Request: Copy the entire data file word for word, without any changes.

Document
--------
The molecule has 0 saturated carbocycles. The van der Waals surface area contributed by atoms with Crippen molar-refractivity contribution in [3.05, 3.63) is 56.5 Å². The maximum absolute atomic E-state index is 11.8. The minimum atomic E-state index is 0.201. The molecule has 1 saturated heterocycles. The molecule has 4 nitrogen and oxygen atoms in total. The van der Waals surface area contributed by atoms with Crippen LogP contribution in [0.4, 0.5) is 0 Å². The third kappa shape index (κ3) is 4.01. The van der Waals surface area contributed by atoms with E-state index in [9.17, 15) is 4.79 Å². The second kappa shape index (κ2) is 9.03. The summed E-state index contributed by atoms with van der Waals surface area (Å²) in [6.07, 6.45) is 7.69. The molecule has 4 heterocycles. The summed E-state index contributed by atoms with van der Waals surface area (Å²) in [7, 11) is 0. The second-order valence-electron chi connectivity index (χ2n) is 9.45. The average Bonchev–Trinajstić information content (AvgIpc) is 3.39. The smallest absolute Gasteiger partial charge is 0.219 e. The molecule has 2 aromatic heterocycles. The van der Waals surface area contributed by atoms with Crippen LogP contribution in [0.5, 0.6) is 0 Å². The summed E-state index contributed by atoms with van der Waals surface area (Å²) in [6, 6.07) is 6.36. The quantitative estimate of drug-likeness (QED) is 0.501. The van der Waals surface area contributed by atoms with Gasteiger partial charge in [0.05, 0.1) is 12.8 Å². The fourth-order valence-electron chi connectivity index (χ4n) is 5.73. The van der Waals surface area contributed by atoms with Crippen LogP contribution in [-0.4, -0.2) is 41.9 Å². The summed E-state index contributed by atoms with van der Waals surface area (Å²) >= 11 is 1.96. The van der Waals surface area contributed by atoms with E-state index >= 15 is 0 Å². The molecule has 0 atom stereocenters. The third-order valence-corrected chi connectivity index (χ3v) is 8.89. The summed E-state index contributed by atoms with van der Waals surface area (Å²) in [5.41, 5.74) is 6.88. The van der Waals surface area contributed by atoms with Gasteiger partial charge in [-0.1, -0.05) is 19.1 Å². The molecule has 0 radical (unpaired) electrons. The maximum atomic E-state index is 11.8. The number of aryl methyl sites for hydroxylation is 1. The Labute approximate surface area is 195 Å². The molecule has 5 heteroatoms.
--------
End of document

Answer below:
The molecule has 0 saturated carbocycles. The van der Waals surface area contributed by atoms with Crippen molar-refractivity contribution in [3.05, 3.63) is 56.5 Å². The maximum absolute atomic E-state index is 11.8. The minimum atomic E-state index is 0.201. The molecule has 1 saturated heterocycles. The molecule has 4 nitrogen and oxygen atoms in total. The van der Waals surface area contributed by atoms with Crippen LogP contribution in [0.4, 0.5) is 0 Å². The third kappa shape index (κ3) is 4.01. The van der Waals surface area contributed by atoms with E-state index in [9.17, 15) is 4.79 Å². The second kappa shape index (κ2) is 9.03. The summed E-state index contributed by atoms with van der Waals surface area (Å²) in [6.07, 6.45) is 7.69. The molecule has 4 heterocycles. The summed E-state index contributed by atoms with van der Waals surface area (Å²) in [7, 11) is 0. The second-order valence-electron chi connectivity index (χ2n) is 9.45. The average Bonchev–Trinajstić information content (AvgIpc) is 3.39. The smallest absolute Gasteiger partial charge is 0.219 e. The molecule has 2 aromatic heterocycles. The van der Waals surface area contributed by atoms with Crippen LogP contribution in [0.5, 0.6) is 0 Å². The summed E-state index contributed by atoms with van der Waals surface area (Å²) in [6, 6.07) is 6.36. The quantitative estimate of drug-likeness (QED) is 0.501. The van der Waals surface area contributed by atoms with Gasteiger partial charge in [0.05, 0.1) is 12.8 Å². The fourth-order valence-electron chi connectivity index (χ4n) is 5.73. The van der Waals surface area contributed by atoms with Crippen LogP contribution in [-0.4, -0.2) is 41.9 Å². The summed E-state index contributed by atoms with van der Waals surface area (Å²) >= 11 is 1.96. The van der Waals surface area contributed by atoms with E-state index >= 15 is 0 Å². The molecule has 0 atom stereocenters. The third-order valence-corrected chi connectivity index (χ3v) is 8.89. The summed E-state index contributed by atoms with van der Waals surface area (Å²) in [5.41, 5.74) is 6.88. The van der Waals surface area contributed by atoms with Gasteiger partial charge in [-0.1, -0.05) is 19.1 Å². The molecule has 0 radical (unpaired) electrons. The maximum atomic E-state index is 11.8. The number of aryl methyl sites for hydroxylation is 1. The Labute approximate surface area is 195 Å². The molecule has 5 heteroatoms.